So Roy Hodgson is likely to be appointed England manager ahead of the European Championship. The FA admitted as much on Sunday when they confirmed they had received permission to speak with the current West Bromwich Albion boss about the national team job, and given that the 64-year-old has paid his dues at 19 posts in nine countries over the course of a distinguished 36-year career no one should have been all that surprised.

But this is the England job we’re talking about, and neither logic nor levelheadedness has ever come into play when it’s been vacant.

Whether Hodgson was the first-choice candidate or not is irrelevant. Yes, Harry Redknapp was the early favourite among the press corps and a good many fans, and everyone from Alan Pardew to Stuart Pearce was linked with the position at some point as well. The FA, however, claimed to have not made an official approach until now, and there’s absolutely no reason to disbelieve them.

The cold, hard truth of the matter is that when compared to Hodgson, no English manager has a résumé that comes close. Nor, for the sake of argument, do many of the national team managers who will be participating at Euro 2012. Take England’s group for example.

Laurent Blanc, the French boss, won a league and cup double with Bordeaux in 2009 but has only been involved in management for five years, over which time he’s been in charge of only 170 matches. Sweden manager Erik Hamren has won a title each in Denmark and Norway. Ukraine’s Oleh Blokhin, while an outstanding player, has a pair of Greek cups to his name as a manager.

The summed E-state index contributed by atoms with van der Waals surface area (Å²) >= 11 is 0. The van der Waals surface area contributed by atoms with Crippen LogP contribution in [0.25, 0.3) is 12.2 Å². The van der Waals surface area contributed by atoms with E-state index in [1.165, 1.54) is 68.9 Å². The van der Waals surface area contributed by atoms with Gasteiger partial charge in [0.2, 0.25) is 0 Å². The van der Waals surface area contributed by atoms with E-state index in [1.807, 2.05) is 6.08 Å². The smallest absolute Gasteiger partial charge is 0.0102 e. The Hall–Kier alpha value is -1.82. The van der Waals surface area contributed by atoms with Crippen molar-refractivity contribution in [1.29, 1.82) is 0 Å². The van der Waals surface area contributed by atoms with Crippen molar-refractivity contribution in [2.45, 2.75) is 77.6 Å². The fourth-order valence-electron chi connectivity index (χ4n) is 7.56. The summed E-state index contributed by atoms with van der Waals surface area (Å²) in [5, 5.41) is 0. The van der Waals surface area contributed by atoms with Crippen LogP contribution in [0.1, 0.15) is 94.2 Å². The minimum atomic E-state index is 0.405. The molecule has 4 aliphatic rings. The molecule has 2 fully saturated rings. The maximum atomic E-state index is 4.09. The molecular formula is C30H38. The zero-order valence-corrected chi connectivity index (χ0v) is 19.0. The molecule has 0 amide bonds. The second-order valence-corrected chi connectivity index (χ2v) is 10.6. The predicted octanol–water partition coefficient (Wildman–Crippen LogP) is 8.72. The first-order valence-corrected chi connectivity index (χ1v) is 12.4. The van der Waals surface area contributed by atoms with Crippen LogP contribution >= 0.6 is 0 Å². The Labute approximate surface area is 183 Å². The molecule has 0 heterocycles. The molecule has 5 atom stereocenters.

Even the manager of tournament favourites Germany—Joachim Low—doesn’t have a pedigree that rivals Hodgson’s. He has an Austrian championship to his name with Innsbruck and won the DfB Pokal with Stuttgart in 1997. Netherlands boss Bert van Marwijk, meanwhile, won a Dutch cup and UEFA Cup with Feyenoord at the beginning of the last decade. Italy’s Cesare Prandelli has never won a major honour of any sort, but he took Hellas Verona and Venezia to promotion in 1999 and 2001, respectively. Croatia manager Slaven Bilic coached only 35 matches before his appointment and has no silverware to speak of.

I bring all of this into the discussion not to prove a point, but to ask a question: If not Hodgson, then who?

Reaction to the FA’s Sunday announcement (which, by the way, does not constitute an appointment) was as quick as it was overwhelmingly negative. For whatever reason, some pundits and fans got it into their heads that there was a star candidate at another club with titles and honours to his name who was just itching to take over the England job.

Again, the same question: who?

Did Pep Guardiola quit Barcelona to lead England on a memorably journey to international glory? Is Jose Mourinho merely buying his time until the FA give him that offer he so desperately craves? Is one of Arsene Wenger or Sir Alex Ferguson just chomping at the bit to manage the Three Lions when the domestic season comes to a close?

In. Your. Dreams.

If the FA wanted an English manager to take the team to Euro 2012 they’ve approached the best man available.